This post brought to you by LastPass. The content and opinions expressed below are that of Kara Carrero.
A young toddler wielding a liquid in the living room by an open laptop.
It’s not a modern twist to the game CLUE, rather, it’s the start of the story of the demise of my first MacBook. It all went down in seconds without me even knowing as I thought I was giving my girls a treat by letting them watch a movie on my computer as I got other things done in the next room.
“Where did the movie go?!?!” I heard Jenn scream from around the corner. “EMMA, NO!!!” she continued. And the next few seconds were a blur as I came through the door to find an entire bottle of water spilled onto my less-than-6-month-old laptop. My heart stopped and my entire computer’s history flashed before my eyes. Panicked, I picked it up, wiped water off off it, all while sobbing in frustration. My mind was racing…
How would I even access all of my accounts?
Would I ever manage to recover the pictures?
Was anything salvageable?
We were at the store that week looking for a new laptop, but more importantly, my husband and I were planning on implementing back-up plans for our technology in case it ever happened again. Because kids spill water and I know I am not the first parent on earth to lose an electronic device to their toddler or preschooler holding a liquid substance.
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6 Important technology safeguards to make sure you never have the headache of digitally losing everything
Through that empty feeling of thinking everything was gone including irreplaceable pictures and knowing I would spend countless hours recovering and resetting hundreds of passwords because I didn’t know them, we made a commitment to having better computer and technology safeguards in place.
Specify kid-safe and kid-free devices
My girls are no longer allowed to watch movies or be on my laptop. Instead, we have a family ipad they use for movies and it actually sits on a tablet stand so that it’s up off laps and tables and hopefully is less likely to see the same demise.
Read more about how to share a family iPad safely.
Use LastPass to save & access passwords across devices
I opened a free account with LastPass to both store and generate passwords for me. I even added a second layer of authentication. This ensures my password vault is safe while allowing me to have the peace of mind my passwords would be with me on any device… not sitting on a computer or phone that didn’t work anymore.
Even if my kids had never destroyed my laptop, I still have always hated not remembering passwords between laptops, tablets, and phones. But LastPass allows ease of access to all passwords across all devices by only having to remember one master password. It auto-populates previously generated passwords when needing to log in to accounts and even creates strong passwords for even the most sensitive information. Because of their bank-level security standards and all passwords getting synced and backed up automatically into an encrypted digital vault, it’s a safe and convenient way to never worry about losing saved passwords on a corrupt computer or hard drive. Plus, only you and those you have granted emergency access to can retrieve those passwords.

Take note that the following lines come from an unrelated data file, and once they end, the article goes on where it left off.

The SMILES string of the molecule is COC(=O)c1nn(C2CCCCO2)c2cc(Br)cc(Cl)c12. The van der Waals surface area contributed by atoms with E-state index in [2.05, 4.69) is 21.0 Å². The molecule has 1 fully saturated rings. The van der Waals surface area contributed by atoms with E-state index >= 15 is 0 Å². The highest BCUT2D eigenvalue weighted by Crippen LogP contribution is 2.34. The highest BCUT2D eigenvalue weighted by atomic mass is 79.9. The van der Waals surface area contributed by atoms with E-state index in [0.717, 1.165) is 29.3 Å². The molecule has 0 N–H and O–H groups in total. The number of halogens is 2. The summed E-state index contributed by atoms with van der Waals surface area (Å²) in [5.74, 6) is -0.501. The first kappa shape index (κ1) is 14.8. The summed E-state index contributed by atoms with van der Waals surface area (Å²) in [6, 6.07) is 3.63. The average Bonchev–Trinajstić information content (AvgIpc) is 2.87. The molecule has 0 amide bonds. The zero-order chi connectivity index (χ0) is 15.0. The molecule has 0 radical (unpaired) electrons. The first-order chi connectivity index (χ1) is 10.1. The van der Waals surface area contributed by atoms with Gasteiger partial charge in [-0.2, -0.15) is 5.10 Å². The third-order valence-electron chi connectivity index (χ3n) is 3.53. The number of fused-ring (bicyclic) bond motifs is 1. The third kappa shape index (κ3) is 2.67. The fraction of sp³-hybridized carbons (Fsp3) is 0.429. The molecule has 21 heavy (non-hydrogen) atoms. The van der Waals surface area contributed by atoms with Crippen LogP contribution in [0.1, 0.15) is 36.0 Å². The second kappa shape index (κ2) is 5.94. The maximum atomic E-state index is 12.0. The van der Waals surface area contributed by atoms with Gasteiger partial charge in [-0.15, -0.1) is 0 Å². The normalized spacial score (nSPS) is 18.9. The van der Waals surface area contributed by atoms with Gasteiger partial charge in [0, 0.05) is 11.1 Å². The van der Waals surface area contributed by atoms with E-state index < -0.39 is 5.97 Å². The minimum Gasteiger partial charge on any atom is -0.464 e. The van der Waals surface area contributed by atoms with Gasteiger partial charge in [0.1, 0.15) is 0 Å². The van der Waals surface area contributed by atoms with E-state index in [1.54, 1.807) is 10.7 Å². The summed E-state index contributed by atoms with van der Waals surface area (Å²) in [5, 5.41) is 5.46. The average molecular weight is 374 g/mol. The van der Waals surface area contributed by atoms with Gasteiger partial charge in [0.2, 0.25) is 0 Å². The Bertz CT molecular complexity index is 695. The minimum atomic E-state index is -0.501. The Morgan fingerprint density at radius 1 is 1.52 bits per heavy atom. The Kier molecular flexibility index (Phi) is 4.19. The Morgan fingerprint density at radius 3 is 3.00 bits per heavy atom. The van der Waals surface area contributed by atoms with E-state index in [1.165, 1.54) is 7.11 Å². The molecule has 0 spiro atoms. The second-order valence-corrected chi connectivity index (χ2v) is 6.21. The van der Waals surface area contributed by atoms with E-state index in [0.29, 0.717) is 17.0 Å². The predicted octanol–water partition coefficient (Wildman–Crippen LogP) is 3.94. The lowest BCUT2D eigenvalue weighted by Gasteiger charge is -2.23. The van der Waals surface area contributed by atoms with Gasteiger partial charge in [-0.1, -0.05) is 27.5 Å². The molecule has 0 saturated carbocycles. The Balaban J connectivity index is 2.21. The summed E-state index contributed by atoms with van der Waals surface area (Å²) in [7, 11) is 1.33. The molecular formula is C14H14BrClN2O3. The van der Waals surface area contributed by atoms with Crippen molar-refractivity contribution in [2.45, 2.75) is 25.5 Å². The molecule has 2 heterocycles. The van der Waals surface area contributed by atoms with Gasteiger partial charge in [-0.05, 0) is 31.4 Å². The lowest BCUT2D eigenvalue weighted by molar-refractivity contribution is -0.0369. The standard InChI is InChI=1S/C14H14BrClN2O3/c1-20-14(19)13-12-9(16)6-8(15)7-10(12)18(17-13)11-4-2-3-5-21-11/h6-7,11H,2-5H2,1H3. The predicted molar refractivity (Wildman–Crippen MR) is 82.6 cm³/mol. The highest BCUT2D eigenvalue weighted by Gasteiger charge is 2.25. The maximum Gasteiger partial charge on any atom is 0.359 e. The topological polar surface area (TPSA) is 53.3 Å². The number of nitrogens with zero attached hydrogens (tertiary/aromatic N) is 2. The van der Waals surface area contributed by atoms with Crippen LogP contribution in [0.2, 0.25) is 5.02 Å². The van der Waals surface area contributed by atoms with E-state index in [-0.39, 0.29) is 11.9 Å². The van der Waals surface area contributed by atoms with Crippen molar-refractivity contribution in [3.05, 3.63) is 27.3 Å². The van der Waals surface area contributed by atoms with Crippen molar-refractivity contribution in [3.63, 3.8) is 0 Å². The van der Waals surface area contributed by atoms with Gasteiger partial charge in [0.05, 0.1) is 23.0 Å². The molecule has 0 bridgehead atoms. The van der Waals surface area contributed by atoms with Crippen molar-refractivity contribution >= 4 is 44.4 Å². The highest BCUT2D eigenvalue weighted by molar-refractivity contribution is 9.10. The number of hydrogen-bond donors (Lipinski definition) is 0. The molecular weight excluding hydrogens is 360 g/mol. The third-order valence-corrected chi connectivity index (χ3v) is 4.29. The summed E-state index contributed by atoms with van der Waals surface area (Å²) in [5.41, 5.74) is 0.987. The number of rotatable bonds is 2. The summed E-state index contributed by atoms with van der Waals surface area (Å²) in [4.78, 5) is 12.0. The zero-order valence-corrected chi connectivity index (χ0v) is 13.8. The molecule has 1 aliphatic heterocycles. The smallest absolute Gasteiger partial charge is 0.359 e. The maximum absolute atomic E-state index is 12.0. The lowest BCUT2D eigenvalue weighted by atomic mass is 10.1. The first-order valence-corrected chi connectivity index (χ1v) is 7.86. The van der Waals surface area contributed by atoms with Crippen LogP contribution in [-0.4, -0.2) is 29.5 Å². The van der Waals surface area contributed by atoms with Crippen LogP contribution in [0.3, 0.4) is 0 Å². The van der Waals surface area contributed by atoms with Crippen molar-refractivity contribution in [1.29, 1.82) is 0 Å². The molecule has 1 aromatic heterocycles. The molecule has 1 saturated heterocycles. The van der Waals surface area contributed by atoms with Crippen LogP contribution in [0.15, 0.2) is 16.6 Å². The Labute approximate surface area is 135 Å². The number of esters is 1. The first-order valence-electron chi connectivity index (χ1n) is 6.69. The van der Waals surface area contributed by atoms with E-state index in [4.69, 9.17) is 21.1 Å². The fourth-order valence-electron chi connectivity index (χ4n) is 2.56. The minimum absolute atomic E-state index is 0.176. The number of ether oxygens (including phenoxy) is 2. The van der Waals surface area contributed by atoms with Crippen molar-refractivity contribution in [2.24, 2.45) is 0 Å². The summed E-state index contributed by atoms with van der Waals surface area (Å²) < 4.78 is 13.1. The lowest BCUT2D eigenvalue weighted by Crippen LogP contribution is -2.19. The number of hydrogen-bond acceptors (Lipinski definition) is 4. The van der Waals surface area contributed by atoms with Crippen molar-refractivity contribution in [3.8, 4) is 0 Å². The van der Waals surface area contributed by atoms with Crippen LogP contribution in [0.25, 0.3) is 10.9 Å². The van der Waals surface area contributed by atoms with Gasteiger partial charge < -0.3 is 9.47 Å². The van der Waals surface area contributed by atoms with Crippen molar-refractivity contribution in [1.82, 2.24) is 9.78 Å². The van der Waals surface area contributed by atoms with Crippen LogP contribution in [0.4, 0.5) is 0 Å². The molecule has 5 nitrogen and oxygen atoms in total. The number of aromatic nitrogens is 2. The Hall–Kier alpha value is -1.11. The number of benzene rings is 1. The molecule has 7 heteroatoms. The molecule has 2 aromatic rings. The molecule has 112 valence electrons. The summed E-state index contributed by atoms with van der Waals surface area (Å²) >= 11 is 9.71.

Write safety measures into screen time contracts (even with your toddlers)
Part of the discussion we had with our older daughter about the dreaded “water meets laptop” scenario is that she was the one who gave her younger sister water.
So we discussed rules about food and drinks never being on the same table or surface near an electronic device. And of course, when we literally wrote out a screentime and digital device rules contract with her, that was part fo what we made sure to include before she signed it.
Read more about the benefits of device contracts for toddlers and preschoolers.
Have an external hard drive
It is said that digital information does not exist unless it is stored in three separate places. This means that as computer users, we cannot count on the safety of digital-only files unless we back it up at least twice in different means.
Therefore, when I purchased a new laptop, I got an external hard drive specifically for pictures and important files and also a second drive to do regular full-hard drive information backups.
Invest in a cloud service (or two) of some sort
Again, make sure all of your important files and information are housed somewhere other than on your computer. We have made sure that our pictures, at the very least, are on 2 different clouds.
If you’re looking at having 3 full back-ups beyond your internal computer hard drive, it’s important to note that looking into cloud services, you need to choose two that are actually in different locations. While multiple companies offer the same service, they could be in the same server location which is not actually a second form of back-up.
Mark Your calendar for back-ups
For months I said I was going to back-up my pictures and passwords. And I was literally going to do it that day but kept pushing it back. So now, I make sure that it’s on my calendar so I do it regularly
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Kara is an author and advocate for positive, grace-filled parenting. She is homeschooler to her 4 children living in Boston, MA and believes in creative educational approaches to help kids dive deeper into a rich learning experience. She has her degree in Secondary Education & Adolescent Childhood Development and is passionate about connecting with and helping other parents on their journey to raise awesome kids!